Caring for your Dachshund
Keys to a healthy lifestyle
Dachshunds generally suffer from few health problems and are long-lived, provided they are kept well-exercised, fit and fed on a healthy, balanced diet and not allowed to become overweight.
Fit or fat?
For a healthy, happy Dachshund, you need to keep him at the right weight throughout his life. Being overweight, or indeed underweight, can lead to serious health risks. It is good to get into the habit of checking your Dachshund's weight on a regular basis. The Pet Size_O-Meter is the perfect tool to help you do this.
Keep your dog active
Exercising your Dachshund is as much about giving him mental stimulation as it is about physical exercise. The Breed Standard describes the Dachshund’s character as “Intelligent, lively, courageous to the point of rashness, obedient”. A bored Dachshund is likely to be a noisy and destructive Dachshund, so varied daily exercise provides the mental stimulation to keep him happy.
Current veterinary advice
The WSAVA vaccination guidelines for dogs aim to provide globally applicable recommendations on best practice, to help vets undertake the practice in a standard and scientifically justified fashion.
Spaying and neutering
The latest evidence for Dachshunds
Many veterinary surgeons seem to advocate spaying of bitches and neutering of dogs, but this is not a straightforward or obvious decision to make. Our DachsLife 2015 Survey found that neutered Dachshunds were nearly twice as likely to have suffered back disease (IVDD) than entire Dachshunds. Neutering under the age of 1 also resulted in higher odds of IVDD than those neutered over the age of 1. Read more about our IVDD/neutering analysis and other risks identified in DachsLife 2015.
Your weekly routine
Once a week check your dog’s eyes, ears and feet. Keep the nails short using nail clippers, or a file. When your dog has all her adult teeth (by about 6 months) start brushing the teeth weekly.
Long and Wire Dachshunds will need regular grooming using a bristle brush and wide-toothed metal comb. Pay particular attention to the longer hairs on the legs (and a Wire’s beard) to ensure there are no tangles.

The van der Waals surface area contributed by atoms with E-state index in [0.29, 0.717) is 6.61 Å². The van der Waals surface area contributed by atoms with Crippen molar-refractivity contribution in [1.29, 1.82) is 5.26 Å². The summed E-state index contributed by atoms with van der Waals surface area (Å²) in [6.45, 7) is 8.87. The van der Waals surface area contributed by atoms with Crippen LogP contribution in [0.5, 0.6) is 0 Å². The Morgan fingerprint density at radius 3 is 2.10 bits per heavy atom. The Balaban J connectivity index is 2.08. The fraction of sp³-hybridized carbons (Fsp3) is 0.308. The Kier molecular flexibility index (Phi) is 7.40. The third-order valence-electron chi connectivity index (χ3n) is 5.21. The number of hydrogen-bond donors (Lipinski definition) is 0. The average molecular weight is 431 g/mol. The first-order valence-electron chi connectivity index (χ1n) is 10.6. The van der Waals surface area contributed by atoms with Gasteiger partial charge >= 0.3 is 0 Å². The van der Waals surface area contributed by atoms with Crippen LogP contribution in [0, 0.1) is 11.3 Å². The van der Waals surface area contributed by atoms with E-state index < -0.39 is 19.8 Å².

Paying the vet's bills
We strongly recommend that you either take out an insurance policy before your dog needs any treatment or ensure you have adequate funds available to pay for treatment if the worst happens.
If you are considering insuring your Dachshund, do your research into the different types of policy available. According to one survey, 1 in 3 owners had their claims declined because their policy simply didn't provide the cover they thought it would. The Telegraph published this useful Pet Insurance Guide.
According to This is money, insurance cover costs an average of £261 per year depending on age, breed, and health. Average vet bills for people without insurance were £810, according to their survey.
Behaviour and temperament
Living with a Dachshund
Our DachsLife 2012 survey report on temperament and behaviour is available as a pdf download here.
They are loyal companions and make good family pets. They are not noted for their obedience but, with patience and persistence by the owner, they can be trained. However, they are Hounds and when they are off the lead, if they get a scent, they can “go deaf” when it suits them.
We often get asked if Dachshunds can be left alone while the owner is out at work. Read our advice, here.